Case control studies have shown effects such as tremors, impaired cognitive skills, and sleep disturbance in workers with chronic exposure to mercury vapor even at low concentrations in the range 0.7–42 μg/m3. A study has shown that acute exposure (4 – 8 hours) to calculated elemental mercury levels of 1.1 to 44 mg/m3 resulted in chest pain, dyspnea, cough, hemoptysis, impairment of pulmonary function, and evidence of interstitial pneumonitis. Acute exposure to mercury vapor has been shown to result in profound central nervous system effects, including psychotic reactions characterized by delirium, hallucinations, and suicidal tendency. Occupational exposure has resulted in broad-ranging functional disturbance, including erethism, irritability, excitability, excessive shyness, and insomnia. With continuing exposure, a fine tremor develops and may escalate to violent muscular spasms. Tremor initially involves the hands and later spreads to the eyelids, lips, and tongue. Long-term, low-level exposure has been associated with more subtle symptoms of erethism, including fatigue, irritability, loss of memory, vivid dreams, and depression.
Research on the treatment of mercury poisoning is limited. Currently available drugs for acute mercurial poisoning include chelators N-acetyl-D, L-penicillamine (NAP), British Anti-Lewisite (BAL), 2,3-dimercapto-1-propanesulfonic acid (DMPS), and dimercaptosuccinic acid (DMSA). In one small study including 11 construction workers exposed to elemental mercury, patients were treated with DMSA and NAP. Chelation therapy with both drugs resulted in the mobilization of a small fraction of the total estimated body mercury. DMSA was able to increase the excretion of mercury to a greater extent than NAP.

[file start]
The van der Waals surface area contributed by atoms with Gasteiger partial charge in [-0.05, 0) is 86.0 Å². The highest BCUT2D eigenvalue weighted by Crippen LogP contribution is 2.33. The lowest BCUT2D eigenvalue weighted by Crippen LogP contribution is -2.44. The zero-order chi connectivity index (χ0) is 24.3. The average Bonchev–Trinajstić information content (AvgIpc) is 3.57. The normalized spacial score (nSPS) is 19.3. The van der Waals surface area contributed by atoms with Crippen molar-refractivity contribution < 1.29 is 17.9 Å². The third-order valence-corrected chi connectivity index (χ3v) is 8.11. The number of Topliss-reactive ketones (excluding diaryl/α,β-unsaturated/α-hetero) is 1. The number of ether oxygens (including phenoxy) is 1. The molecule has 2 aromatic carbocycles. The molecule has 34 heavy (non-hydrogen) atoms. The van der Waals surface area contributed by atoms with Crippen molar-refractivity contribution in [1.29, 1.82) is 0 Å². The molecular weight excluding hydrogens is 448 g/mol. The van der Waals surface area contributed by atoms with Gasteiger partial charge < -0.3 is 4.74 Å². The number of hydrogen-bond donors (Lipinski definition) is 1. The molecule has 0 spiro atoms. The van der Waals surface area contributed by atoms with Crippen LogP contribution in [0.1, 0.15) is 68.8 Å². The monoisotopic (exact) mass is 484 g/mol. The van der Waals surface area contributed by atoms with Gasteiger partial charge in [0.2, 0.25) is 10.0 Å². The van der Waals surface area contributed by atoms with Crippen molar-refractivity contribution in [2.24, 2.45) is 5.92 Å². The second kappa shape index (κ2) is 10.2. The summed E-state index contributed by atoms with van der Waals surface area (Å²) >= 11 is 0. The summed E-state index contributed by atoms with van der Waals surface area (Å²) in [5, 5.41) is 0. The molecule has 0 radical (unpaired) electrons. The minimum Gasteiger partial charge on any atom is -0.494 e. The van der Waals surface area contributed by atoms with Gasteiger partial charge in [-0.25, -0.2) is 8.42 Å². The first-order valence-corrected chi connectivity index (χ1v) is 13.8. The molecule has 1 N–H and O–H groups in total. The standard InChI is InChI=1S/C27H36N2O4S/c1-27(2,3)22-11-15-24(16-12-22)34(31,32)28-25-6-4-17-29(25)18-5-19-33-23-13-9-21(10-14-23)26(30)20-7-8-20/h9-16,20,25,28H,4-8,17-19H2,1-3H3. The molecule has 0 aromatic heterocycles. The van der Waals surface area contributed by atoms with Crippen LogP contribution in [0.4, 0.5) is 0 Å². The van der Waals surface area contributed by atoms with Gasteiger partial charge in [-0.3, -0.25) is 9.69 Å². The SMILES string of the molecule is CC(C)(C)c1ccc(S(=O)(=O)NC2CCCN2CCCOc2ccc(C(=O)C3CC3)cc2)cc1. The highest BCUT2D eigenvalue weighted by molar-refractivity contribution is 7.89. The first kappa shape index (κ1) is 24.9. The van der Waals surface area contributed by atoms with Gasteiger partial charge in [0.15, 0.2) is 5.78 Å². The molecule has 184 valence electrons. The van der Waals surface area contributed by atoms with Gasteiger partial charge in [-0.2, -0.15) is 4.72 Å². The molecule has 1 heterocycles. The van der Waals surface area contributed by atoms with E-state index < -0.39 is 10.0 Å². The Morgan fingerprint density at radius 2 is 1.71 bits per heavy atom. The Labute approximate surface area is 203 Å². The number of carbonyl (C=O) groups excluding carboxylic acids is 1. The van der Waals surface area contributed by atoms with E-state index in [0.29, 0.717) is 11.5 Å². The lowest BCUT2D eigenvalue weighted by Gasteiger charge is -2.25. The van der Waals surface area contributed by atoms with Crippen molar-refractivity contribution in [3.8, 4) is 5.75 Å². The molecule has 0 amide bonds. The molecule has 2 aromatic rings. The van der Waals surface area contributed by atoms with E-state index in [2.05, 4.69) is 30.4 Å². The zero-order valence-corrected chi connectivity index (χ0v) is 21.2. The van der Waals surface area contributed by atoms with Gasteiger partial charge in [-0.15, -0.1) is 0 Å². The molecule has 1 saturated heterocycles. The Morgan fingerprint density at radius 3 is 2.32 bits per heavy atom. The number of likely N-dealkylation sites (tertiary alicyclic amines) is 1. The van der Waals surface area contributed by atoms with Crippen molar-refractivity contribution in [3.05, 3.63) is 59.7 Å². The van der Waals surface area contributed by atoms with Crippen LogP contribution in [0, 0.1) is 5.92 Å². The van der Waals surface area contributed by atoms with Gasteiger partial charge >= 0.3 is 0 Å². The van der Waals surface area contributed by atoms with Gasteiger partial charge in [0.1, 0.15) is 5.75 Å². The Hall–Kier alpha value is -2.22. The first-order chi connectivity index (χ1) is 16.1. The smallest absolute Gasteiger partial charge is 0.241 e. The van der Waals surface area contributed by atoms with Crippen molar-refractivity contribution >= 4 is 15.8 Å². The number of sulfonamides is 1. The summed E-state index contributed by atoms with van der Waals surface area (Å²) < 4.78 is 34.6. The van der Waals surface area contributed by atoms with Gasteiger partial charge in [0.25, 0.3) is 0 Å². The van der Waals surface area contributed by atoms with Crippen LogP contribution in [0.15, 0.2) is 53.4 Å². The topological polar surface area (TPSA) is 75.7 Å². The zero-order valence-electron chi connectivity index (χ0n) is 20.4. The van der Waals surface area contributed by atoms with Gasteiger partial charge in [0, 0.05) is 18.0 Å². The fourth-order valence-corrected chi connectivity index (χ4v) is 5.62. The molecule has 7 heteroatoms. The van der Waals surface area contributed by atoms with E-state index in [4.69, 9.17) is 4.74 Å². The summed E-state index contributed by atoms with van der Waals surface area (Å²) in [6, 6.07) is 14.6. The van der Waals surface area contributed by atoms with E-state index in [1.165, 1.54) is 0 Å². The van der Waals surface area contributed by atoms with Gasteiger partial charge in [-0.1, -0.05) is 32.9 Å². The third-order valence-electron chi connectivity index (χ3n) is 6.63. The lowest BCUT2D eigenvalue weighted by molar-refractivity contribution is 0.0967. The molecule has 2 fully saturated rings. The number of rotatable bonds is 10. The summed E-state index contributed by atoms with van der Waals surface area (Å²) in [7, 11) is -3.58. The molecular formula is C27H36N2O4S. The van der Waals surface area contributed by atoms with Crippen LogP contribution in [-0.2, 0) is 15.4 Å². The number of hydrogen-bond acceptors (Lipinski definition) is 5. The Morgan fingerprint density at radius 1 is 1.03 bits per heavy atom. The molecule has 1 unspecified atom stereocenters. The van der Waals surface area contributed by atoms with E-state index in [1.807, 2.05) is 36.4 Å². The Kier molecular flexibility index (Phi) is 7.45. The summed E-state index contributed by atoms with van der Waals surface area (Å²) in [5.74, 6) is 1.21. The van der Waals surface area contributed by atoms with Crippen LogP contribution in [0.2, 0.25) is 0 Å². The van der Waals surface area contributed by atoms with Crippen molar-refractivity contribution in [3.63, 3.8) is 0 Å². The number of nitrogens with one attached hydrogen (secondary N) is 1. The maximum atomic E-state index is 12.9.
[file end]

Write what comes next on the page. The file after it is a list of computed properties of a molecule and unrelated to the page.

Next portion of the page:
Fish and shellfish have a natural tendency to concentrate mercury in their bodies, often in the form of methylmercury, a highly toxic organic compound of mercury. Species of fish that are high on the food chain, such as shark, swordfish, king mackerel, albacore tuna, and tilefish contain higher concentrations of mercury than others. As mercury and methylmercury are fat soluble, they primarily accumulate in the viscera, although they are also found throughout the muscle tissue. When this fish is consumed by a predator, the mercury level is accumulated. Since fish are less efficient at depurating than accumulating methylmercury, fish-tissue concentrations increase over time. Thus species that are high on the food chain amass body burdens of mercury that can be ten times higher than the species they consume. This process is called biomagnification. Mercury poisoning happened this way in Minamata, Japan, now called Minamata disease.
I guess it should be obvious that it is my opinion, based on this information, that any law mandating the usage of CFLs be rescinded as soon as possible. Apparently, no thought whatsoever went into the pros and cons of this law, and the repercussions could be catastrophic.
Write or call Congress, or contact your representative(s), and ask that they work to repeal or to change this law, so that their are options for saner and safer choices for all of us.
Let me end this article with a link to Fred's Blog, which says what I wanted to say here much better than I could - he begins this posting with this quote:
“It is impossible to introduce into society a greater change and a greater evil than this: the conversion of the law into an instrument of plunder.” — Frederic Bastiat, The Law.